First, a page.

Okay, so guide goats aren’t a thing (that we know of, but it would be neat to be proven wrong on that). In the United States, under Federal law, only dogs and miniature horses could be used for such a purpose in places of public accommodation (airlines, housing, and certain states have different laws in place that allow for more species to work as service animals). This has information about that sort of thing.
Guide dogs can be very helpful to many people living with blindness or other severe vision problems. While there are other ways of mitigating blindness, such as with a cane to tap on the ground, guide dogs are considered by many to be much more effective and allow more personal freedom.
When You Meet a Person Who is Blind
· Treat a person who is blind the same as you would anyone else. They do the same things as you do, but may use different techniques.
· Speak in a normal tone of voice. Blindness doesn’t equal hearing loss.
· Talk directly to a person who is blind, not to their companion. Loss of sight is not loss of intellect.
· When entering a room, identify yourself; when exiting, be sure to mention that you are leaving. Address the person by name so they will know you are speaking to them.
· If you leave a person who is blind alone in an unfamiliar area, make sure it is near something they can touch—a wall, table, rail, etc. Being left out in empty space can be very uncomfortable.
· Be sure to give useful directions. Phrases such as “across the street” and “left at the next corner” are more helpful than vague descriptions like “over there.”
· Don’t worry about using common, everyday words and phrases like “look,” “see,” or “watching TV” around a person who is blind.
· If a person looks as though they may need assistance, ask.
· They will tell you if they do. If a person who is blind is about to encounter a dangerous situation, voice your concerns in a calm and clear manner.
· Pulling or steering a person who is blind is awkward and confusing — it’s really not helpful. Avoid grabbing their arm, and please don’t touch or steer a guide dog’s harness.
· Ask, “Would you like me to guide you?” Offering your elbow is an effective and dignified way to lead someone who is blind. Do not be afraid to identify yourself as an inexperienced sighted guide and ask for tips on how to improve.
· Be considerate. If you notice a spot or stain on a person’s clothing, tell them privately (just as you would like to be told).
· In a restaurant, give clear directions to available seats. Your offer to read the menu aloud may be appreciated, but you shouldn’t assume the person would not want to order their own food.
· When the food arrives, ask if the person would like to know what is on their plate. You can describe the location of food items by using clock positions: “Your coffee is at 3 o’clock”; “The sugar is at 1 o’clock.”
· Leave doors all the way open or all the way closed — half-open doors or cupboards are dangerous. Don’t rearrange furniture or personal belongings without letting the person know.
· Be sensitive when questioning someone about their blindness. This is personal information and boundaries should be respected.
When You Meet a Working Guide Dog Team
· As tempting as it may be to pet a guide dog, remember that this dog is responsible for leading someone who cannot see. The dog should never be distracted from that duty. A person’s safety may depend on their dog’s alertness and concentration.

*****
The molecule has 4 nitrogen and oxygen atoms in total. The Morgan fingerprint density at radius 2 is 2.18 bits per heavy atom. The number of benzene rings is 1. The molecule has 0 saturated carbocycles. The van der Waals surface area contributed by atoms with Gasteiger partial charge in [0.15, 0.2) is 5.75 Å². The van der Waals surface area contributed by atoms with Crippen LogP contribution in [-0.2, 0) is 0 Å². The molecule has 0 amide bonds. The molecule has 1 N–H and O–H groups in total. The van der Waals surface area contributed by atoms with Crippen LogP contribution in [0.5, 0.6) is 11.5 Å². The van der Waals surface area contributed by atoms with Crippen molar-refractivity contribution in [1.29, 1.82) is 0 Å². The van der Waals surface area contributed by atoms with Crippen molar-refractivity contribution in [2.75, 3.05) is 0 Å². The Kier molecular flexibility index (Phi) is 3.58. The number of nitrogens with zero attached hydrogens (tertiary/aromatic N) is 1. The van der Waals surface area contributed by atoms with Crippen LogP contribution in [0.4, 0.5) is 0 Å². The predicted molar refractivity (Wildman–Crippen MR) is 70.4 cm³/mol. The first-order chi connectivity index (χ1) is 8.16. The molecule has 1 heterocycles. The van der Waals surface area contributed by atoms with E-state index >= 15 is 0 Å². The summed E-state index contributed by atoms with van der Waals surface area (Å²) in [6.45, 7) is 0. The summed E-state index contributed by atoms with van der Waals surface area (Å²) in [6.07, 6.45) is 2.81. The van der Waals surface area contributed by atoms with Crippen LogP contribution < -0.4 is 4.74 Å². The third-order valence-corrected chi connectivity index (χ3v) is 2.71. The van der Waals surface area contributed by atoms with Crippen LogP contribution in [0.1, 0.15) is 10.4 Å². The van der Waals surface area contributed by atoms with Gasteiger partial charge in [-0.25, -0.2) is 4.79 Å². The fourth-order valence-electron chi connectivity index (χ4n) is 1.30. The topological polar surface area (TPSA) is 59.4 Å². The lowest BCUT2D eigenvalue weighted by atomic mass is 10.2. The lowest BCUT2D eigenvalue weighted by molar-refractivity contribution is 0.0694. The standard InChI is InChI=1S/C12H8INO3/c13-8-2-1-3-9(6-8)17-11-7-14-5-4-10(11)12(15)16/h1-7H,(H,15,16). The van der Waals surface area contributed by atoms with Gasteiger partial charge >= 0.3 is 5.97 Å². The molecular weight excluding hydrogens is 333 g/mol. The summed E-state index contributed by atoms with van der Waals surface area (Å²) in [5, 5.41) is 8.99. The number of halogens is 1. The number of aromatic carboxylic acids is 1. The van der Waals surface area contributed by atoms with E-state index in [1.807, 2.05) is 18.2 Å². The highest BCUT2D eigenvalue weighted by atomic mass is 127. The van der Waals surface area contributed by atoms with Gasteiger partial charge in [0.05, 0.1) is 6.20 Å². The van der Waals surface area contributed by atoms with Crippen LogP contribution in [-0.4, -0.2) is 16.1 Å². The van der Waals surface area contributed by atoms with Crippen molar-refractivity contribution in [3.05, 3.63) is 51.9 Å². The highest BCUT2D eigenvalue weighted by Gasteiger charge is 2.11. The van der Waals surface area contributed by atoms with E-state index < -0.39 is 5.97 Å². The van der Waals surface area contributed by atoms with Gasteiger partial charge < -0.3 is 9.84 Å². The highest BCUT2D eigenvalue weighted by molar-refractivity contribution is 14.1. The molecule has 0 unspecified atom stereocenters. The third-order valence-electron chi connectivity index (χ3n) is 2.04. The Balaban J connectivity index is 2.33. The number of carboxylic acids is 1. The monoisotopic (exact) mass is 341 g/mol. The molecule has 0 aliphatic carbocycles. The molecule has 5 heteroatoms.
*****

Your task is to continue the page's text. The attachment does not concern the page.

· It is okay to ask someone if you may pet their guide. Many people enjoy introducing their dogs when they have the time. The dog’s primary responsibility is to its blind partner and it is important that the dog not become solicitous.
· A guide dog should never be offered food or other distracting treats. Food rewards are used as a motivational and training tool by GDB both in our dog training and by our alumni with their working guide dogs, but those rewards are only given to the dogs by their handlers.
· Although guide dogs cannot read traffic signals, they are responsible for helping their handlers safely cross a street. Calling out to a guide dog or intentionally obstructing its path can be dangerous for the team as it could break the dog’s concentration on its work.
· Listening for traffic flow has become harder for guide dog handlers due to quieter car engines and the increasing number of cars on the road. Please don’t honk your horn or call out from your car to signal when it is safe to cross, which can be distracting and confusing. Be especially careful of pedestrians in crosswalks when turning right on red.
· It’s not all work and no play for a guide dog. When they are not in harness, they are treated in much the same way as pets. However, for their safety they are only allowed to play with specific toys. Please don’t offer them toys without first asking their handler’s permission.
· In some situations, working with a guide dog may not be appropriate. Instead, the handler may prefer to take your arm just above the elbow and allow their dog to heel. Others will prefer to have their dog follow you. In this case, be sure to talk to the handler and not the dog when giving directions for turns.
· You may encounter a guide dog wearing a head collar, which is a humane training tool that helps a dog become calm and focused when distracted. The head collar is not a muzzle and is designed to permit the dog to fully open its mouth and can even be worn when the dog is eating, drinking, or playing.
· Access laws in the U.S. and Canada, including the Americans with Disabilities Act, permit guide dogs to accompany their handlers anywhere the general public is allowed, including taxis and buses, restaurants, theaters, stores, schools, hotels, apartment and office buildings. Guide dogs are trained to stand, sit, or lie quietly in public places when not leading.